Stacia Saint Owens (Auto-Erotica)Book Pipeline Finalist

Book Pipeline: Spotlight

The Churchgoer

By Spotlight - Must-Reads

The Churchgoer by Patrick Coleman literary / crime Harper Perennial – July 2019 Slow-burn, atmospheric, literary noir—a subgenre of crime fiction that’s rich with history in the publishing world. Some of the finest writers to ever dip their quills into ink—Raymond Chandler, James Ellroy, and Patricia Highsmith, for example—were masters of literary noir, preeminent in pushing the subgenre to the forefront of the book industry. A prospective work of the genre must not only adhere to the classic plot structure of crime drama, but also serve as a deep psychological probe into the minds of its morally ambiguous, oftentimes self-destructive characters. Said work also can’t skimp on ambience. In order to be considered literary noir, the backdrop and tone of the story should be vivid, dripping in subtext and intrigue at every turn, and serve as practically its own character. It is a high bar, and is one that many…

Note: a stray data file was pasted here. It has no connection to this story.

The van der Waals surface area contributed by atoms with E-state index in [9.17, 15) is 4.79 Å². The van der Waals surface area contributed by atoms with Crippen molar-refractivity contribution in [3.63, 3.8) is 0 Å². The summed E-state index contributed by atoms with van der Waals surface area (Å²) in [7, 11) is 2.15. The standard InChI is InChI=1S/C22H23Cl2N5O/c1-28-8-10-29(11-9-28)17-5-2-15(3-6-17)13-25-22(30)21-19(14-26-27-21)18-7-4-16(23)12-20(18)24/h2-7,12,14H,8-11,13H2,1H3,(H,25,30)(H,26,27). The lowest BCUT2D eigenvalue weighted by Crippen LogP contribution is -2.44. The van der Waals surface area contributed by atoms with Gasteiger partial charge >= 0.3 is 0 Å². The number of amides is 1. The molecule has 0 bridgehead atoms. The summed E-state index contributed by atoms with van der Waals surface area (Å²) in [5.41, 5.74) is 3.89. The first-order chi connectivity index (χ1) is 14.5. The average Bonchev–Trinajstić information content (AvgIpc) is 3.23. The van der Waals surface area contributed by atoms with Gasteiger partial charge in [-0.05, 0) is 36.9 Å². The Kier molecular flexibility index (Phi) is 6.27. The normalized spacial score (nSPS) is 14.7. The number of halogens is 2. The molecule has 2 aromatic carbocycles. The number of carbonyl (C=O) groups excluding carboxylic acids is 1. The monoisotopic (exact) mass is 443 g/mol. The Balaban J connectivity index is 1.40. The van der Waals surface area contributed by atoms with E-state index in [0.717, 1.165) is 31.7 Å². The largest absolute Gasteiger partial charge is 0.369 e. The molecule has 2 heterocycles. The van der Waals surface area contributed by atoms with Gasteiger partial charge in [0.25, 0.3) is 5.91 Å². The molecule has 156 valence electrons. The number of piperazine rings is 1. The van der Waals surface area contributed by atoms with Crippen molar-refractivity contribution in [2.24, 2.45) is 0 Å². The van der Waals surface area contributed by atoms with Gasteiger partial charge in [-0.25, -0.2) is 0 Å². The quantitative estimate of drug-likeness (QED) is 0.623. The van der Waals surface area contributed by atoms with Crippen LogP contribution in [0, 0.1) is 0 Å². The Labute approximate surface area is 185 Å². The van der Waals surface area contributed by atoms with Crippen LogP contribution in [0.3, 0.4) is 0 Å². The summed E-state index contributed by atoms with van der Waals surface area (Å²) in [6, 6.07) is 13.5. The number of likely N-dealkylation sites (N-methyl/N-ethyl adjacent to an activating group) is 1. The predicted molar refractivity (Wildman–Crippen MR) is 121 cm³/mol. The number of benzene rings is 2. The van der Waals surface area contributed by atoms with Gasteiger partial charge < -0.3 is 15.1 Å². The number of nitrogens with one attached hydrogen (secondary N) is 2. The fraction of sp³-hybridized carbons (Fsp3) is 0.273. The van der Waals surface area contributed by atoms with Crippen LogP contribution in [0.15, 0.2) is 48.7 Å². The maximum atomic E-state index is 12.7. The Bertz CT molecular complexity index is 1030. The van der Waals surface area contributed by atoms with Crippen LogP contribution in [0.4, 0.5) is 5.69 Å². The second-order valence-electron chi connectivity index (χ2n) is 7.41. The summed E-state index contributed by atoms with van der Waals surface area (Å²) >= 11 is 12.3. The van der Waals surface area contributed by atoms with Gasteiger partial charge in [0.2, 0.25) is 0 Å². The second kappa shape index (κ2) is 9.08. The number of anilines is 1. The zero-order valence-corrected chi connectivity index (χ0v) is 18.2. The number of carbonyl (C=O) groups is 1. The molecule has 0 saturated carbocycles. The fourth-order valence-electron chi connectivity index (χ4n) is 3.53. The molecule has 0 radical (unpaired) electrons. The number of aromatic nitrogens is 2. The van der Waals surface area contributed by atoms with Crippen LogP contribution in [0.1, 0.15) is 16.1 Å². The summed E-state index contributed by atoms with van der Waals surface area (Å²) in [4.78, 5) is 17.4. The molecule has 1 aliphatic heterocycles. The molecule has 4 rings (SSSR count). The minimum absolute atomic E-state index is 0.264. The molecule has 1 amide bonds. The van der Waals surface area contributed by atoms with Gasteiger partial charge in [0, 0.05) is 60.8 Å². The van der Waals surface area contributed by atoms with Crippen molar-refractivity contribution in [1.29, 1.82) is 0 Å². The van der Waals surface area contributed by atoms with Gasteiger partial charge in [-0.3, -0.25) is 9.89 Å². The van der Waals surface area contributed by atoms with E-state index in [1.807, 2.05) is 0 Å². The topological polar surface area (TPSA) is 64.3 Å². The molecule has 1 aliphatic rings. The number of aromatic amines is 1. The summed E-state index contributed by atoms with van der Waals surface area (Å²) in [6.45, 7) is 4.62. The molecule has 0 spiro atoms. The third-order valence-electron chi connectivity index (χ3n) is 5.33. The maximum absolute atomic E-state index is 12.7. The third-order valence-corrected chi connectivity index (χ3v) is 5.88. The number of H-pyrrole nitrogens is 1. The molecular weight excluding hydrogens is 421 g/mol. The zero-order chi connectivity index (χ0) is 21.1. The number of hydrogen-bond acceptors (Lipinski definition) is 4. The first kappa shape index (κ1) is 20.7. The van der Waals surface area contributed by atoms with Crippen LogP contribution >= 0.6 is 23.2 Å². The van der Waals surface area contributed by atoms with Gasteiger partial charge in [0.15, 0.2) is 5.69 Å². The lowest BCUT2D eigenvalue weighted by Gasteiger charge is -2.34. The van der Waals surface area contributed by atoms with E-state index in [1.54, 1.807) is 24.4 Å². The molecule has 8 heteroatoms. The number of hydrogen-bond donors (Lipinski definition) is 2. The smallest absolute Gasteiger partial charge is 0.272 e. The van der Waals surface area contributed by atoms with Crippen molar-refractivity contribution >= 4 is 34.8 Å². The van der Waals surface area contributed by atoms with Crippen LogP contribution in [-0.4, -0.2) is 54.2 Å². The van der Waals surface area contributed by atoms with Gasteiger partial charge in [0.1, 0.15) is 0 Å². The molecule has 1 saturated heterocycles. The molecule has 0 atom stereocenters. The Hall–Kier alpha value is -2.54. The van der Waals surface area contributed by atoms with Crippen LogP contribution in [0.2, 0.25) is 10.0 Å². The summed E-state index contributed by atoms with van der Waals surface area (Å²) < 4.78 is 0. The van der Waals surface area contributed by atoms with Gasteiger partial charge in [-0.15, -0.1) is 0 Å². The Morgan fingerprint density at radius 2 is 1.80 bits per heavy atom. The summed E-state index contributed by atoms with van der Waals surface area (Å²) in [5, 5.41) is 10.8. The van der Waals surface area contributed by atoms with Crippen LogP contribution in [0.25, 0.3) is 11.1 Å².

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Tara Stringfellow

By Interviews

An undeniable writing talent, Tara Stringfellow won the 2019 Book Pipeline Fiction competition with her novel Memphis. Pipeline execs recognized the book for its clear path to film or TV series adaptation and its deeply eloquent story—as epic in scope as it is in historical resonance. Memphis will be released in Spring 2021 by Penguin Random House. You say Memphis was your first attempt at writing fiction (!). Notable, because your sense of prose and style is extraordinary. Since your background is in poetry—you published your first poem at 10?—that would naturally play a part in this ability to tell such a rich story, but how crucial was having that foundation before making the leap to fiction? Oh, it was everything. With poetry, your entire message, the duende of the poem, the catharsis of the readers all needs to fit in the space of a few lines. I spent years—years—trying to master this…